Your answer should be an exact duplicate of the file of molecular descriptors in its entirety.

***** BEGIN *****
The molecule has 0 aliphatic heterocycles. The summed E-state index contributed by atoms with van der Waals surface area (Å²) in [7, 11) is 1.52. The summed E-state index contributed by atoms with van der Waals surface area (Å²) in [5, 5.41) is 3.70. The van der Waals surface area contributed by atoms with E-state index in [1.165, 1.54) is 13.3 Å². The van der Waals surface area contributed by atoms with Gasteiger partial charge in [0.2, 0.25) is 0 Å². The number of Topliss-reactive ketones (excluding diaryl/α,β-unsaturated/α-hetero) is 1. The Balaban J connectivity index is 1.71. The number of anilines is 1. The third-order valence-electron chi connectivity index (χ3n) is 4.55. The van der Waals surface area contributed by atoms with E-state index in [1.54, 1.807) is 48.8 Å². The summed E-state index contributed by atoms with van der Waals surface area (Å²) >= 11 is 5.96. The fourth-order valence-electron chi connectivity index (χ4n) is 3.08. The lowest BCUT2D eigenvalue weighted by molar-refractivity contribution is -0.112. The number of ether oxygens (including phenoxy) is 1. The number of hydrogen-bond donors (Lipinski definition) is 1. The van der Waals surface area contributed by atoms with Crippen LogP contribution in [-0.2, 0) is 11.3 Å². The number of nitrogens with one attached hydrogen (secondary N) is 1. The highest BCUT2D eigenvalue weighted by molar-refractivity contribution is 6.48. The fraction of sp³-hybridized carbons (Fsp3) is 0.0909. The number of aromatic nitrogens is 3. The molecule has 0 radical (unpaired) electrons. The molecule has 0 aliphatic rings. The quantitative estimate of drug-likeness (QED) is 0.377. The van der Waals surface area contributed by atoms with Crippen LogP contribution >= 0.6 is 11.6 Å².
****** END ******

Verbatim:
The molecule has 0 aliphatic heterocycles. The summed E-state index contributed by atoms with van der Waals surface area (Å²) in [7, 11) is 1.52. The summed E-state index contributed by atoms with van der Waals surface area (Å²) in [5, 5.41) is 3.70. The van der Waals surface area contributed by atoms with E-state index in [1.165, 1.54) is 13.3 Å². The van der Waals surface area contributed by atoms with Gasteiger partial charge in [0.2, 0.25) is 0 Å². The number of Topliss-reactive ketones (excluding diaryl/α,β-unsaturated/α-hetero) is 1. The Balaban J connectivity index is 1.71. The number of anilines is 1. The third-order valence-electron chi connectivity index (χ3n) is 4.55. The van der Waals surface area contributed by atoms with E-state index in [1.54, 1.807) is 48.8 Å². The summed E-state index contributed by atoms with van der Waals surface area (Å²) >= 11 is 5.96. The fourth-order valence-electron chi connectivity index (χ4n) is 3.08. The lowest BCUT2D eigenvalue weighted by molar-refractivity contribution is -0.112. The number of ether oxygens (including phenoxy) is 1. The number of hydrogen-bond donors (Lipinski definition) is 1. The van der Waals surface area contributed by atoms with Crippen LogP contribution in [-0.2, 0) is 11.3 Å². The number of nitrogens with one attached hydrogen (secondary N) is 1. The highest BCUT2D eigenvalue weighted by molar-refractivity contribution is 6.48. The fraction of sp³-hybridized carbons (Fsp3) is 0.0909. The number of aromatic nitrogens is 3. The molecule has 0 radical (unpaired) electrons. The molecule has 0 aliphatic rings. The quantitative estimate of drug-likeness (QED) is 0.377. The van der Waals surface area contributed by atoms with Crippen LogP contribution >= 0.6 is 11.6 Å².